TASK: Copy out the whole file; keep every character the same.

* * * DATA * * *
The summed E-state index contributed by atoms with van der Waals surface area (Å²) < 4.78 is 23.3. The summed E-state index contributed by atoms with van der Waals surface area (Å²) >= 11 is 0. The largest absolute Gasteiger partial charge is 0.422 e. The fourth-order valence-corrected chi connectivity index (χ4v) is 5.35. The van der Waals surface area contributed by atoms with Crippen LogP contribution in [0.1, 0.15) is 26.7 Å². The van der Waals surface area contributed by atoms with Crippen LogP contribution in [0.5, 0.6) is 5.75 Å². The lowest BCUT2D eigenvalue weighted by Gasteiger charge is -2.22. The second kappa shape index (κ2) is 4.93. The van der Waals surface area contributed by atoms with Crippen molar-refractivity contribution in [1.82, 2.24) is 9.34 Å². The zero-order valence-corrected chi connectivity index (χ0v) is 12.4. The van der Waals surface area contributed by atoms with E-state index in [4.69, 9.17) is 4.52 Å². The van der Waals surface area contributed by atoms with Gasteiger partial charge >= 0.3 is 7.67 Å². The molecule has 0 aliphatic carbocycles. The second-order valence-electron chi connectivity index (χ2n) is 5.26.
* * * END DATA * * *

The summed E-state index contributed by atoms with van der Waals surface area (Å²) < 4.78 is 23.3. The summed E-state index contributed by atoms with van der Waals surface area (Å²) >= 11 is 0. The largest absolute Gasteiger partial charge is 0.422 e. The fourth-order valence-corrected chi connectivity index (χ4v) is 5.35. The van der Waals surface area contributed by atoms with Crippen LogP contribution in [0.1, 0.15) is 26.7 Å². The van der Waals surface area contributed by atoms with Crippen LogP contribution in [0.5, 0.6) is 5.75 Å². The lowest BCUT2D eigenvalue weighted by Gasteiger charge is -2.22. The second kappa shape index (κ2) is 4.93. The van der Waals surface area contributed by atoms with Crippen molar-refractivity contribution in [1.82, 2.24) is 9.34 Å². The zero-order valence-corrected chi connectivity index (χ0v) is 12.4. The van der Waals surface area contributed by atoms with E-state index in [4.69, 9.17) is 4.52 Å². The van der Waals surface area contributed by atoms with Gasteiger partial charge >= 0.3 is 7.67 Å². The molecule has 0 aliphatic carbocycles. The second-order valence-electron chi connectivity index (χ2n) is 5.26.